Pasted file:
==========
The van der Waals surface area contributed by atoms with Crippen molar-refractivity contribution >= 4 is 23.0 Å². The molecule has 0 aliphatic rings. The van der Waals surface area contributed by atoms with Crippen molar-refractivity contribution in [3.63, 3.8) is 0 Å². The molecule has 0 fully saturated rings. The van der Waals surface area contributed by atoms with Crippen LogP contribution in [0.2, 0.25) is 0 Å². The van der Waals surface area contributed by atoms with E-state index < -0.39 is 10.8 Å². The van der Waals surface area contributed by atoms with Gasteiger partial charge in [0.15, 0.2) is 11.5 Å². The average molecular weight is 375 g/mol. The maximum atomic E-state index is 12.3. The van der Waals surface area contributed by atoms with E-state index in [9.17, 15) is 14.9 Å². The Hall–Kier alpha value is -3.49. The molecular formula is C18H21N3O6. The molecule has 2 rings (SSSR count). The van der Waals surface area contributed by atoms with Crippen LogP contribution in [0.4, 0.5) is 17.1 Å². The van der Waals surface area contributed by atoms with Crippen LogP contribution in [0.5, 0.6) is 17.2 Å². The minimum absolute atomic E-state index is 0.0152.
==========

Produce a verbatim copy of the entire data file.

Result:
The van der Waals surface area contributed by atoms with Crippen molar-refractivity contribution >= 4 is 23.0 Å². The molecule has 0 aliphatic rings. The van der Waals surface area contributed by atoms with Crippen molar-refractivity contribution in [3.63, 3.8) is 0 Å². The molecule has 0 fully saturated rings. The van der Waals surface area contributed by atoms with Crippen LogP contribution in [0.2, 0.25) is 0 Å². The van der Waals surface area contributed by atoms with E-state index < -0.39 is 10.8 Å². The van der Waals surface area contributed by atoms with Gasteiger partial charge in [0.15, 0.2) is 11.5 Å². The average molecular weight is 375 g/mol. The maximum atomic E-state index is 12.3. The van der Waals surface area contributed by atoms with E-state index in [9.17, 15) is 14.9 Å². The Hall–Kier alpha value is -3.49. The molecular formula is C18H21N3O6. The molecule has 2 rings (SSSR count). The van der Waals surface area contributed by atoms with Crippen LogP contribution in [0.4, 0.5) is 17.1 Å². The van der Waals surface area contributed by atoms with Crippen LogP contribution in [0.5, 0.6) is 17.2 Å². The minimum absolute atomic E-state index is 0.0152.